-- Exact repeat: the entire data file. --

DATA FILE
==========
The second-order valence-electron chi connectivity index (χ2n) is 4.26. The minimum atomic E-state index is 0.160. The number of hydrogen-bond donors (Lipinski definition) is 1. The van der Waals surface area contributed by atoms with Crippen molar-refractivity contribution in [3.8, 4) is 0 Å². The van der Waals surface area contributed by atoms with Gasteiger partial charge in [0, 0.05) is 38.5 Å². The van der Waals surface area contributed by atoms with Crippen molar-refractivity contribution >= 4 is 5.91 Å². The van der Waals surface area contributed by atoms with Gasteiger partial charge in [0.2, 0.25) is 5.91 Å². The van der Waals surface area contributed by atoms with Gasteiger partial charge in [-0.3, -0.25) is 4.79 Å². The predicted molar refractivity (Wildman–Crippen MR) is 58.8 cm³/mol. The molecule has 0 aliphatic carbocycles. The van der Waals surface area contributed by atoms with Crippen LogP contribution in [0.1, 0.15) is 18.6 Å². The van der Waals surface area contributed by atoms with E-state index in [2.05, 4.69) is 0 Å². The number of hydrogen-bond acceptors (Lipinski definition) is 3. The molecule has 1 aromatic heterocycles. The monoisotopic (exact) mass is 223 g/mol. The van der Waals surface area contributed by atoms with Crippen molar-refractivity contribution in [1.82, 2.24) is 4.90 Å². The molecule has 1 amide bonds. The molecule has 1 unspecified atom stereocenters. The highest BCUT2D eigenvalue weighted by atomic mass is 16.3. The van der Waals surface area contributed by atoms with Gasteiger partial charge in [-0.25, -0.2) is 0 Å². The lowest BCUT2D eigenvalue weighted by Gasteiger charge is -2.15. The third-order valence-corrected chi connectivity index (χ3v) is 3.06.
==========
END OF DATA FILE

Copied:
The second-order valence-electron chi connectivity index (χ2n) is 4.26. The minimum atomic E-state index is 0.160. The number of hydrogen-bond donors (Lipinski definition) is 1. The van der Waals surface area contributed by atoms with Crippen molar-refractivity contribution in [3.8, 4) is 0 Å². The van der Waals surface area contributed by atoms with Gasteiger partial charge in [0, 0.05) is 38.5 Å². The van der Waals surface area contributed by atoms with Crippen molar-refractivity contribution >= 4 is 5.91 Å². The van der Waals surface area contributed by atoms with Gasteiger partial charge in [0.2, 0.25) is 5.91 Å². The van der Waals surface area contributed by atoms with Gasteiger partial charge in [-0.3, -0.25) is 4.79 Å². The predicted molar refractivity (Wildman–Crippen MR) is 58.8 cm³/mol. The molecule has 0 aliphatic carbocycles. The van der Waals surface area contributed by atoms with Crippen LogP contribution in [0.1, 0.15) is 18.6 Å². The van der Waals surface area contributed by atoms with E-state index in [2.05, 4.69) is 0 Å². The number of hydrogen-bond acceptors (Lipinski definition) is 3. The molecule has 1 aromatic heterocycles. The monoisotopic (exact) mass is 223 g/mol. The van der Waals surface area contributed by atoms with Crippen molar-refractivity contribution in [1.82, 2.24) is 4.90 Å². The molecule has 1 amide bonds. The molecule has 1 unspecified atom stereocenters. The highest BCUT2D eigenvalue weighted by atomic mass is 16.3. The van der Waals surface area contributed by atoms with Gasteiger partial charge in [-0.25, -0.2) is 0 Å². The lowest BCUT2D eigenvalue weighted by Gasteiger charge is -2.15. The third-order valence-corrected chi connectivity index (χ3v) is 3.06.